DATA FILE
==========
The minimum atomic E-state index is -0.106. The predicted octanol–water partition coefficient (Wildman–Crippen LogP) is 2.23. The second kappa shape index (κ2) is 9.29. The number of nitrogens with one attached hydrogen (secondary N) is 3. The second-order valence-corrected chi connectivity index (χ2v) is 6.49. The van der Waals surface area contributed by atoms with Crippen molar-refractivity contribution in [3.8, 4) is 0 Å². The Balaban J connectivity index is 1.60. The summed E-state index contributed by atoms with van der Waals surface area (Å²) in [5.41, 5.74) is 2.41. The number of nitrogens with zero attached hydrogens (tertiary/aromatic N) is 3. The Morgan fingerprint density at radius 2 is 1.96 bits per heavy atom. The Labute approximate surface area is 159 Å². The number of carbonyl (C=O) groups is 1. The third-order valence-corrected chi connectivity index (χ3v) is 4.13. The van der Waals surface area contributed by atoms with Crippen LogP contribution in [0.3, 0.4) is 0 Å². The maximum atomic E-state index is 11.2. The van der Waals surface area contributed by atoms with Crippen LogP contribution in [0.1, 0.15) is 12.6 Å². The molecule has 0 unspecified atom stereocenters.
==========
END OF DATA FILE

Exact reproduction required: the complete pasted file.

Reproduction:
The minimum atomic E-state index is -0.106. The predicted octanol–water partition coefficient (Wildman–Crippen LogP) is 2.23. The second kappa shape index (κ2) is 9.29. The number of nitrogens with one attached hydrogen (secondary N) is 3. The second-order valence-corrected chi connectivity index (χ2v) is 6.49. The van der Waals surface area contributed by atoms with Crippen molar-refractivity contribution in [3.8, 4) is 0 Å². The Balaban J connectivity index is 1.60. The summed E-state index contributed by atoms with van der Waals surface area (Å²) in [5.41, 5.74) is 2.41. The number of nitrogens with zero attached hydrogens (tertiary/aromatic N) is 3. The Morgan fingerprint density at radius 2 is 1.96 bits per heavy atom. The Labute approximate surface area is 159 Å². The number of carbonyl (C=O) groups is 1. The third-order valence-corrected chi connectivity index (χ3v) is 4.13. The van der Waals surface area contributed by atoms with Crippen LogP contribution in [0.3, 0.4) is 0 Å². The maximum atomic E-state index is 11.2. The van der Waals surface area contributed by atoms with Crippen LogP contribution in [0.1, 0.15) is 12.6 Å². The molecule has 0 unspecified atom stereocenters.